Source: Schizophrenia Research - September 27, 2017 Category: Psychiatry Authors: Ellen E. Lee, Jinyuan Liu, Xin Tu, Barton W. Palmer, Lisa T. Eyler, Dilip V. Jeste Source Type: research

Exploration of clinical high-risk dropouts
Research into those at clinical high-risk (CHR) of psychosis is steadily increasing. Since these young people are difficult to find, and at times difficult to retain in longitudinal studies that often require lengthy clinical and biomarker assessments, drop-outs are not uncommon. For example, in the EPOS study 25.6% of participants were lost to follow-up over an 18-month follow-up (Ruhrmann et al., 2010). Since a major aim of CHR research is to understand more about the development of psychosis, it is important to know whether those who dropout do so with increased symptoms and are potentially more likely to be later conve...
Source: Schizophrenia Research - September 27, 2017 Category: Psychiatry Authors: Jacqueline Stowkowy, Lu Liu, Kristin S. Cadenhead, Ming T. Tsuang, Tyrone D. Cannon, Barbara A. Cornblatt, Thomas H. McGlashan, Scott W. Woods, Diana O. Perkins, Larry J. Seidman, Elaine F. Walker, Carrie E. Bearden, Daniel H. Mathalon, Jean Addington Tags: Letter to the Editor Source Type: research

The influence of MIR137 on white matter fractional anisotropy and cortical surface area in individuals with familial risk for psychosis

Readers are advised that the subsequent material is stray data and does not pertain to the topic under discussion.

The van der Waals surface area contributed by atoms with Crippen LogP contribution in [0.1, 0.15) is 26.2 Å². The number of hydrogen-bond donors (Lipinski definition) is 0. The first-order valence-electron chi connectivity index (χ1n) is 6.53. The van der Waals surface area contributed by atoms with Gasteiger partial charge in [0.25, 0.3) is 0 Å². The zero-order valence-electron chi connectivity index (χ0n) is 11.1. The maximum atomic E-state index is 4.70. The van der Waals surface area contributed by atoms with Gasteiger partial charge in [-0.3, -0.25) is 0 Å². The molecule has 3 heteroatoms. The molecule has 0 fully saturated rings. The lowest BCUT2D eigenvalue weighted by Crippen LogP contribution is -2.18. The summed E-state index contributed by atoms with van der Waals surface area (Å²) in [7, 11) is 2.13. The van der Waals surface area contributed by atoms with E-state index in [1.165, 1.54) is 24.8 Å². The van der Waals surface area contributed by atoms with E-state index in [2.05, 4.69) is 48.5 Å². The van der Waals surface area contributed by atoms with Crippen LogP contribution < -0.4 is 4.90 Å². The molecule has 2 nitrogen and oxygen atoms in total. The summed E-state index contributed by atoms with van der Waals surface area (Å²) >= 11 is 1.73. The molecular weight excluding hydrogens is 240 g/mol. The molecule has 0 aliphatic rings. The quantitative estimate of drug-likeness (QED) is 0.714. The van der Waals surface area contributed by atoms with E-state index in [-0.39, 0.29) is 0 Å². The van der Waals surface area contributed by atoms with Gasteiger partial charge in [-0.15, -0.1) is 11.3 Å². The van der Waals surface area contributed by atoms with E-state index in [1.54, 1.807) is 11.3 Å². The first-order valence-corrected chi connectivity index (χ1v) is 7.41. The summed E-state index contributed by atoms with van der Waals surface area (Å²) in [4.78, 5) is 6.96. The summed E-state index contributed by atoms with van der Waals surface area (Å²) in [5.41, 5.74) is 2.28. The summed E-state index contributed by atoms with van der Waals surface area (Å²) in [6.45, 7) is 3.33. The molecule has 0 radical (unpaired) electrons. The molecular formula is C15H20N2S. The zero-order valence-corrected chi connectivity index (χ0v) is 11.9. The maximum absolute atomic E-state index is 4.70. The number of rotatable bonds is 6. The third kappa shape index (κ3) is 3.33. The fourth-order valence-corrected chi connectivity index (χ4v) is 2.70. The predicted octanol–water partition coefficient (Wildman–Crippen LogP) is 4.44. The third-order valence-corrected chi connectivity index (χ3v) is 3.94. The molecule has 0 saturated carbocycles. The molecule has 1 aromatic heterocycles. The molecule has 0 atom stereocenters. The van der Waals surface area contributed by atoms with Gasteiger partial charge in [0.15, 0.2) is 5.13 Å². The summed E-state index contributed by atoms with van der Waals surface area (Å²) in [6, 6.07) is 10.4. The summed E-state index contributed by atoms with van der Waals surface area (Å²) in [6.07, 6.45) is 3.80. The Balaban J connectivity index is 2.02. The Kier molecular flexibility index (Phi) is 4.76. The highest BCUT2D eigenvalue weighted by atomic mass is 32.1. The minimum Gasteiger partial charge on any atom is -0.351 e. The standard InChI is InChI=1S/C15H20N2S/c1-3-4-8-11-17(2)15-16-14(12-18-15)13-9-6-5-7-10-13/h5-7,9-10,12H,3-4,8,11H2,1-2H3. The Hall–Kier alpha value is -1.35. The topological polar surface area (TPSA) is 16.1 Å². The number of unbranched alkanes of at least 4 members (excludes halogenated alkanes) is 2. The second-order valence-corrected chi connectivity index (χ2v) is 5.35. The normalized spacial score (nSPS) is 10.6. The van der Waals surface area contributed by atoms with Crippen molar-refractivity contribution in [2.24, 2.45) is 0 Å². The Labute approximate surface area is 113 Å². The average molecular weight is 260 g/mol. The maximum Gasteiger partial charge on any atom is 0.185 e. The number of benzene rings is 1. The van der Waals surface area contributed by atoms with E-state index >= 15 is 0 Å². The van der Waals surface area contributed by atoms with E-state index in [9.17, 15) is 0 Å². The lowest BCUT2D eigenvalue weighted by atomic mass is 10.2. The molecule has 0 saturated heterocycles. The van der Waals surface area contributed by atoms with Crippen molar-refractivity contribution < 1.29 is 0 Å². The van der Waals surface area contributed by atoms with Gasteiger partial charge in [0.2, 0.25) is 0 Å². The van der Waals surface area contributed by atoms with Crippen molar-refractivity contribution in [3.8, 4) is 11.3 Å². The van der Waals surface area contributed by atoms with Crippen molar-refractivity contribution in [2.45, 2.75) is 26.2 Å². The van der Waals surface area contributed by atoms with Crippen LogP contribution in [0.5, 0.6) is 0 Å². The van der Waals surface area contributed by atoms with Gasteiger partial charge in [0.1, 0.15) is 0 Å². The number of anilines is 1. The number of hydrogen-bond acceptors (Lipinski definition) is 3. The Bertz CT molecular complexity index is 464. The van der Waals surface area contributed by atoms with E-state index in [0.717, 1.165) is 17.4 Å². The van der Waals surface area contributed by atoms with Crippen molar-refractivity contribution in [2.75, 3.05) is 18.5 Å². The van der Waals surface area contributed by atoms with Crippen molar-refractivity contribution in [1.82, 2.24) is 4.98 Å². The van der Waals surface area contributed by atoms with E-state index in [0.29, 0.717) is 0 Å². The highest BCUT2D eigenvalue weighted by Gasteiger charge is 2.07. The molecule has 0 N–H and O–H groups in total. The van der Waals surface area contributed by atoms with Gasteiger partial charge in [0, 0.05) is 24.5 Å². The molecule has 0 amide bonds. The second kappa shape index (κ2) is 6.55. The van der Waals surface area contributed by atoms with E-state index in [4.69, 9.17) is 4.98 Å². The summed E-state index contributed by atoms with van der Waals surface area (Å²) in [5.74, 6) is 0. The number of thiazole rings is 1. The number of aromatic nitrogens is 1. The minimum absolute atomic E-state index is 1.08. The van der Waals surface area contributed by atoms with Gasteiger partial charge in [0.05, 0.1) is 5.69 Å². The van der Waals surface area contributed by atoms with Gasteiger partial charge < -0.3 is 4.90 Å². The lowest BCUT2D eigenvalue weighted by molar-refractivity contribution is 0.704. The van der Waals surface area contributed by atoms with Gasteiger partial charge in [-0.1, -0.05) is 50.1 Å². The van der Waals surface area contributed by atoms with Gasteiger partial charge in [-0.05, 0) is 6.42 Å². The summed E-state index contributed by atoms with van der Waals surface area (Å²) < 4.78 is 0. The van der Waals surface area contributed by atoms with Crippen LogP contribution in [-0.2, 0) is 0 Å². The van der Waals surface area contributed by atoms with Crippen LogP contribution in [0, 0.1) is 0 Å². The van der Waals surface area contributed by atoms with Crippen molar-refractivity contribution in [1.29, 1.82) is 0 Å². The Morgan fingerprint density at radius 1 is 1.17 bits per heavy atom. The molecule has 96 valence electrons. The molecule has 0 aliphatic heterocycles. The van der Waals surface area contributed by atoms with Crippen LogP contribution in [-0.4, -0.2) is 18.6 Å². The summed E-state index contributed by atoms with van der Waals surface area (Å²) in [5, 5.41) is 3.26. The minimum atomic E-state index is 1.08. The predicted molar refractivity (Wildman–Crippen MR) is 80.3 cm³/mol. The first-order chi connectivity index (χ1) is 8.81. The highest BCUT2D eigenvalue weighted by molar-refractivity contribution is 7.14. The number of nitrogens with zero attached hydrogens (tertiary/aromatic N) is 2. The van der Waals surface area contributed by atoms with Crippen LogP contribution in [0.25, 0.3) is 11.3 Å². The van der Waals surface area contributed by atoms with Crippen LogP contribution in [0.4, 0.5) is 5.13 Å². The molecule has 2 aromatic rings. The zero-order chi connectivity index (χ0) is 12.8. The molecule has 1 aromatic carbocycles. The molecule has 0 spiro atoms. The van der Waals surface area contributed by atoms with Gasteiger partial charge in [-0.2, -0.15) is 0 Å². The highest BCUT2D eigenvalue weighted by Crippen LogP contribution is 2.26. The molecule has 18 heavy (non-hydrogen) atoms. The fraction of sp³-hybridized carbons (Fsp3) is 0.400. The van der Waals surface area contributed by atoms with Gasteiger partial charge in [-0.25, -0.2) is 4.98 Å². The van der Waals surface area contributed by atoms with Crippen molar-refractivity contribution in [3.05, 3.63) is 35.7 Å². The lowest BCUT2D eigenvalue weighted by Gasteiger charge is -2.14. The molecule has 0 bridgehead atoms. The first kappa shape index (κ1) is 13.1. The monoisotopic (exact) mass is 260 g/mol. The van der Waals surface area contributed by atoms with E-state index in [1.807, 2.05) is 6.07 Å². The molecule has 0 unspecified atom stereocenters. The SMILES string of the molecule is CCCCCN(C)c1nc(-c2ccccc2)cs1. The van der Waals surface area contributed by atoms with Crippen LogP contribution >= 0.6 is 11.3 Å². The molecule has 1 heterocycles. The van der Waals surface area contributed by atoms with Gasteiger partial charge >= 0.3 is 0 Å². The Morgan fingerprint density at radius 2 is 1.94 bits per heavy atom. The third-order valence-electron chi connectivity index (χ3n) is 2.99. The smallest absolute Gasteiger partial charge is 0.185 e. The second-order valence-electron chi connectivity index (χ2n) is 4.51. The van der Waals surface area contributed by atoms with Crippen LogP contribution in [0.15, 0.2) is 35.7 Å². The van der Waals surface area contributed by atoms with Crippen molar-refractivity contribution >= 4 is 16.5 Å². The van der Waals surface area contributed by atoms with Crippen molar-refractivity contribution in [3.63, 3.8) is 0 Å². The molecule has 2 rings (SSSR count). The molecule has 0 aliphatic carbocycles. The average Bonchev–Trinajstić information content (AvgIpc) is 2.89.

The rs1625579 variant near the microRNA-137 (MIR137) gene is one of the best-supported schizophrenia variants in genome-wide association studies (GWAS), and microRNA-137 functionally regulates other GWAS identified schizophrenia risk variants. Schizophrenia patients with the MIR137 rs1625579 risk genotype (homozygous for the schizophrenia risk variant) also have aberrant brain structure. It is unclear if the effect of MIR137 among schizophrenia patients is due to potential epistasis with genetic risk for schizophrenia or other factors of the disorder. (Source: Schizophrenia Research)
Source: Schizophrenia Research - September 25, 2017 Category: Psychiatry Authors: Bob O. Vogel, Tristram A. Lett, Susanne Erk, Sebastian Mohnke, Carolin Wackerhagen, Eva J. Brandl, Nina Romanczuk-Seiferth, Kristina Otto, Janina I. Schweiger, Heike Tost, Markus M. N öthen, Marcella Rietschel, Franziska Degenhardt, Stephanie H. Witt, An Source Type: research

Benzodiazepine use in schizophrenia